Council for the Development of Social Science Research in Africa
Conseil pour le développement de la recherche en sciences sociales en Afrique
Conselho para o Desenvolvimento da Pesquisa em Ciências Sociais em África
مجلس تنمية البحوث الإجتماعية في أفريقيا

Fifth session of the South-South Summer Institute (21 May to 1 June 2012, Recife, Brazil)

Number of visits: 2647

More than thirty scholars from 22 countries of the South and Africa (Egypt, Uganda, Ethiopia, Niger, Malawi, Senegal, South Africa, India, Philippines, Indonesia, Vietnam, Thailand, Argentina, Cuba, Bolivia, Venezuela, Brazil, Colombia, Costa Rica, and Mexico) are participating in the fifth session of the South-South Summer Institute that began this week in Recife, Brazil, at the Fundação Joaquim Nambuco.. The South-South Institute is organized by APISA, CLACSO and CODESRIA within the framework of the tricontinental collaborative Programme. CLACSO, in collaboration with Fundação Joaquim Nambuco has assumed overall responsibility of hosting the current institute that will run from 21 May to 1 June, 2012. Two Latin American scholars, one from Africa and another from Asia will constitute the faculty for the Institute and they will deliver a series of lectures over the duration of the Institute. From Africa, CODESRIA has proposed Dr. Moussa Demba Dembele, who is a well known Senegalese economist, to serve as resource person. Representing Asia is Professor Julio Teehankee, APISA’s Executive Secretary who is a specialist in development. For Latin America are Dr. Juan José Ramírez Bonilla (COLMEX, México) and Dr. José Mauricio Domingues (IUPERJ, Brazil). The inaugural lecture has been given to Prof. Emir Sader, CLACSO’s Executive Secretary.

The theme of the Institute is “Rethinking development: Global and regional Alternatives for the Development in the South”. The reasons in choosing this theme has to do with the fact that in contemporary times, the difficulties and dilemmas confronted by the South have been brought out in sharp relief by the framework of debt and orthodox structural adjustment programs (SAPs) that have shaped the policy processes of most of the developing countries over the last two decades of the 20th Century. The challenges of going beyond structural adjustment and the policy orthodoxy that undermines it is therefore a matter of live concern across the South and in other parts of the world. Young scholars have been invited to rethink the democracy and development from the South considering the rights (human, gender, labor, migration, and cultural diversity, amongst others), the new articulations between politics and communicational technologies and free media (open source, open access, open data, open content, etc.), cultural identities, emancipating processes, autonomy and the potentiality of the public. As a result, the three institutions have opened up the challenge to rethink the tri-continental relationships from a level which not only includes the economic and political fundamental dimensions, but also the cultural, communicational and technological ones. It is the venture of rethinking the South integrated into the globalization from the actors and active spaces of economic, cultural and political transformation.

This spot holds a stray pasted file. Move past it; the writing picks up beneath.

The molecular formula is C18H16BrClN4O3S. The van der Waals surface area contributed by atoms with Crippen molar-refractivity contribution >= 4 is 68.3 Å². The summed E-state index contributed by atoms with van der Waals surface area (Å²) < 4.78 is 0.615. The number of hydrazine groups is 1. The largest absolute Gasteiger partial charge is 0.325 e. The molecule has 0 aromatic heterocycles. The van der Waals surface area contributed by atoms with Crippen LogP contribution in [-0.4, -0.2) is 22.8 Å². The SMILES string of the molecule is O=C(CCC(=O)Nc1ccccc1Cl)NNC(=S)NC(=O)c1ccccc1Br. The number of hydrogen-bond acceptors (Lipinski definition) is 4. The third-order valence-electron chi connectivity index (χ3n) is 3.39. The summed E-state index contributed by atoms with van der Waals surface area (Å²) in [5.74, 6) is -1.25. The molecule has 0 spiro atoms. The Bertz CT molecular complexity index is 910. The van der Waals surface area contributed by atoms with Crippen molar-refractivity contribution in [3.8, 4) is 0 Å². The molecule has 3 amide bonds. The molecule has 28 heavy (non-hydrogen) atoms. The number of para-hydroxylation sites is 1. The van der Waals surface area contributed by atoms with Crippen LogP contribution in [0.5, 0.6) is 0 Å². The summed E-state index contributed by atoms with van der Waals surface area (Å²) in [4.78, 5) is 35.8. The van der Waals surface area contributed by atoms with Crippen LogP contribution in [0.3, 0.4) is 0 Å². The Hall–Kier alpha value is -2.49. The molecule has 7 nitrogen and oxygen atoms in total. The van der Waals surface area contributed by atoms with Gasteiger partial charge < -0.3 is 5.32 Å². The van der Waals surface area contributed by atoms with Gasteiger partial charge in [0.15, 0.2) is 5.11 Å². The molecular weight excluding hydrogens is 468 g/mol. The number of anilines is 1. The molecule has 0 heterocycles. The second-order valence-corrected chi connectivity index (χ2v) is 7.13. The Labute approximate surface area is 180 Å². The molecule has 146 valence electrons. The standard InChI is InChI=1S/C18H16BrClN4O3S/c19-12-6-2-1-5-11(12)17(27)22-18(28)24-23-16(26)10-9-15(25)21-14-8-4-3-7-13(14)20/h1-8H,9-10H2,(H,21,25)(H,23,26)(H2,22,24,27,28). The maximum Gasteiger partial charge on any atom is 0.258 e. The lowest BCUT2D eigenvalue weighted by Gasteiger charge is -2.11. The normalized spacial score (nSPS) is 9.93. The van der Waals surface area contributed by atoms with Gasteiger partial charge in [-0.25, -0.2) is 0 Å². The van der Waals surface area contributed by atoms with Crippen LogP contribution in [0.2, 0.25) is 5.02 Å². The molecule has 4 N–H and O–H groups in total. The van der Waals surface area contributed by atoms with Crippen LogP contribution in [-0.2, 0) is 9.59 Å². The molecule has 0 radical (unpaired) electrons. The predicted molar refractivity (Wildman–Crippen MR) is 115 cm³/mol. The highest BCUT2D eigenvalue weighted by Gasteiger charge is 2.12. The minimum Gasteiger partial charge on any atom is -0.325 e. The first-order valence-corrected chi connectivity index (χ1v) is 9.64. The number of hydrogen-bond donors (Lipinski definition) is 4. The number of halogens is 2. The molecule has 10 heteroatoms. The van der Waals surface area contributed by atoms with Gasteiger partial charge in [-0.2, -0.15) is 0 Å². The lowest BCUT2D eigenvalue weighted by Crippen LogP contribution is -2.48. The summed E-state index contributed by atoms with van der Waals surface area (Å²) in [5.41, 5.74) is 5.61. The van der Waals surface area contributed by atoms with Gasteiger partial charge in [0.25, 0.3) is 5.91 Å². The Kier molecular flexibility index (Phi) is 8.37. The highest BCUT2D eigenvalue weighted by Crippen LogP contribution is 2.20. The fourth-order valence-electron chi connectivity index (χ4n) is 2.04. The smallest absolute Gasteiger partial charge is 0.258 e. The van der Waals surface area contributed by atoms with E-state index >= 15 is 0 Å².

Participants in the fifth session of the South-South Summer Institute {JPEG}
May 25 2012